What really stood out for Margo and me is the complete fluidity of the place. Not just with the names on the buildings or even the focus of the companies themselves, but rather, the mass movement to both ends of the valley – San Francisco and San Jose. It’s as if the valley was looking more and more like the bone your dog might chew on. Yes, there are some major campuses in the middle – Apple comes to mind – but with the towering skyscraper in San Francisco that is home to Salesforce to the sprawl of new buildings spreading north and west of downtown San Jose, the once mighty clock tower of Stanford University seems to be little more than a central pivot point anchoring these two ends.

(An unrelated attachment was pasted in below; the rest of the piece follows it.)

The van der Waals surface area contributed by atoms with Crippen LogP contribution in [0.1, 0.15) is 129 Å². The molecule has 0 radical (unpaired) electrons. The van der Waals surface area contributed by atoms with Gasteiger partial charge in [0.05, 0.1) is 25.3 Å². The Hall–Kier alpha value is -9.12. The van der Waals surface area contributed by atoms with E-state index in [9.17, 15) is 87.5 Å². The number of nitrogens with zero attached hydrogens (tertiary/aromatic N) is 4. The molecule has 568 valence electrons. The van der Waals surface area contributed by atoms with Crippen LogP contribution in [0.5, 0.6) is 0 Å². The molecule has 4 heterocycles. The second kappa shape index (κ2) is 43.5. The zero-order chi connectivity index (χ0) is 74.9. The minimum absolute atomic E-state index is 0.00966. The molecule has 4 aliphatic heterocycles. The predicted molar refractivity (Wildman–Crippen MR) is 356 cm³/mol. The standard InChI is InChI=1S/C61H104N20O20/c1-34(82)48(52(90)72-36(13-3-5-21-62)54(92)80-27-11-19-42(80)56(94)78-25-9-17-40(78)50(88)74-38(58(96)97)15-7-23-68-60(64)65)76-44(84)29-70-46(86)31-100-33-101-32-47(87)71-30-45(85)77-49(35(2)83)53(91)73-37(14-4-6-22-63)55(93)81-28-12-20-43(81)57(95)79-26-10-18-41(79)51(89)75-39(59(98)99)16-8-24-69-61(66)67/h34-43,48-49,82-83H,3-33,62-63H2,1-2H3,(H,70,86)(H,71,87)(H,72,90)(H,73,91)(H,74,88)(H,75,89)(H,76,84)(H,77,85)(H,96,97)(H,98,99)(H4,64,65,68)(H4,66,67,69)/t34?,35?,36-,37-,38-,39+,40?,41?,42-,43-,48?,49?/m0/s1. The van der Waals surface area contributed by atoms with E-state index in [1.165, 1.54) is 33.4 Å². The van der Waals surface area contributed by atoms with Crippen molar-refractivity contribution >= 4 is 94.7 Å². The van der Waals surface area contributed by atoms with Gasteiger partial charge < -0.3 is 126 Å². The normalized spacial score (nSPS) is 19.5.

HP Inc. can still be seen but, unless you know the actual address, you really don’t stumble onto HPE by accident and perhaps this is a story in its own right. HPE is redefining itself in a very big way and it’s taking a while for the industry press to catch up. Taking note of the fact that HPE is exiting the low margin, high volume white box business even as it continues to gravitate towards much higher margin software and services businesses, you could be forgiven thoughts you may have that HPE was perhaps less interested in selling boxes any more. Up to a point this has a ring of truth about it but on closer inspection, it’s just that HPE views the Core more cloud-like even as it promotes the importance of the edge.